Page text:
CSUSB awarded grant to offer criminal justice Spanish certificate

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As the Inland Empire’s Hispanic population continues to grow, so has the urgent demand for linguistically and culturally prepared criminal justice professionals.

Cal State San Bernardino will offer a new Criminal Justice Spanish Certificate program for students majoring in criminal justice professions beginning fall 2021, thanks to a U.S. Department of Education’s Undergraduate International Studies and Foreign Language program grant of nearly $340,000.

The UISFL program provides funds to plan, develop and implement programs to strengthen and improve undergraduate instruction in international studies and foreign languages.

“This is a much-needed project that will benefit so many students and have a great impact on the Hispanic community in the Inland Empire and beyond,” said Carmen Jany, CSUSB professor of Spanish and linguistics in the World Languages and Literatures Department, who oversees the grant.

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The three-year grant was written by Jany in collaboration with Nerea Marteache Solans, an associate professor in the CSUSB Criminal Justice Department, as well as María Mayberry, a professor of Spanish at California State University, Sacramento, with whom CSUSB partnered to develop the certificate program.

“I am thrilled that we have received grant support to carefully develop this project and all related activities and eager to get started,” Jany said. “It has been a great experience to collaborate with CSUSB faculty from criminal justice and to learn about their programs, disciplines and needs for their students. This is a collaborative effort, and the collaboration is what will make it a successful endeavor.”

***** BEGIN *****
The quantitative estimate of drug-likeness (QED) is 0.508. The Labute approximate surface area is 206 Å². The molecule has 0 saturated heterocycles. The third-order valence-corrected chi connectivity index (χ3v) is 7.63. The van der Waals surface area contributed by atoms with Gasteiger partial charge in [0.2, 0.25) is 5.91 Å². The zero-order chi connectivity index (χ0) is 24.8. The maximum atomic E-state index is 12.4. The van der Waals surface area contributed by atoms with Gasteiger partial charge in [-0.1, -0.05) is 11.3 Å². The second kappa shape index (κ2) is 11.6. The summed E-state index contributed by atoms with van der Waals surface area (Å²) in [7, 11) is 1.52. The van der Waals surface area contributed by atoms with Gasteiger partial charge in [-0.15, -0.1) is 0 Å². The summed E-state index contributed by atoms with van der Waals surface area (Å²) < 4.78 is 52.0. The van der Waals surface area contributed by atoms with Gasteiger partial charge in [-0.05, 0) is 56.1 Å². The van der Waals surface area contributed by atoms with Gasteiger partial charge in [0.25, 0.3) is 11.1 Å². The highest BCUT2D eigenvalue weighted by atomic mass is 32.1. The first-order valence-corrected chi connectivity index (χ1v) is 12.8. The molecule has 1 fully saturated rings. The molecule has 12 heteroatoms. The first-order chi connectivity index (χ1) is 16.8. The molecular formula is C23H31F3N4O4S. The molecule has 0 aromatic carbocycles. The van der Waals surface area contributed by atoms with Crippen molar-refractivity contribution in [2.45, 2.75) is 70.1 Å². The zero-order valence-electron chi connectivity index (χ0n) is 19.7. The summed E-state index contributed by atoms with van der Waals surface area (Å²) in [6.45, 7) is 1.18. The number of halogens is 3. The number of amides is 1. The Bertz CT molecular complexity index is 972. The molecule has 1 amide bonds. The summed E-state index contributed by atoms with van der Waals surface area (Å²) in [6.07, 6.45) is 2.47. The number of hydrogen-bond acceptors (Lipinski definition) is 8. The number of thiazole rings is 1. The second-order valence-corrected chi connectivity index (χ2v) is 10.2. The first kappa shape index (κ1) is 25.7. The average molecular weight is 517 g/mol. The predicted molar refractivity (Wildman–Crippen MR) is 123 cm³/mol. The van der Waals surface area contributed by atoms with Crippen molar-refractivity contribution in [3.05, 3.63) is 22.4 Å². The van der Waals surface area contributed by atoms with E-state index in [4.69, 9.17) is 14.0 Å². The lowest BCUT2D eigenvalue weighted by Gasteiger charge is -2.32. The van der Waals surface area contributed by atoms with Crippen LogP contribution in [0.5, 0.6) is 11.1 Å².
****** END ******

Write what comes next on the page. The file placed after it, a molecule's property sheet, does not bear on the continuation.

According to Jany, the consortium with Cal State Sacramento is an effort to address the urgent need for linguistically and culturally prepared law enforcement workers serving the rapidly growing largest minority group in the state: Hispanics. Besides collaboration in the development of the Spanish Certificate Program, specialized instructional materials, and the international cultural experience in Spain, this partnership provides a means of addressing the same needs of a larger segment of California’s Hispanic population.

“Students in the criminal justice and related fields can now combine their field of study with language study and gain specialized language and culture competency which will ultimately make them much more competitive in the workforce and help them deal with the Spanish-speaking population,” said Jany, who has co-developed other professionally-oriented language programs, such as the Healthcare Spanish Certificate Program.

Both campuses consulted with criminal justice faculty and professionals. At CSUSB, Jany has already offered an upper-level course in Criminal Justice Spanish after teaming up with Solans to create the content.

This project is intended to help students gain specialized Spanish proficiency at an intermediate level or higher. It aims to broaden the communicative skills attained in elementary Spanish. The project-specific and newly developed textbooks are designed to be incorporated into second- and third-year Spanish courses, said Jany. 

The goal of the coursework and internships in Spain is to develop linguistic, cultural and behavioral demeanors appropriate for successful communication with persons of Hispanic heritage in a professional situation.

For more information about the Criminal Justice Spanish certificate, contact Carmen Jany at (909) 537-7386 or email cjany@csusb.edu or Nerea Marteache Solans at nmarte@csusb.edu.

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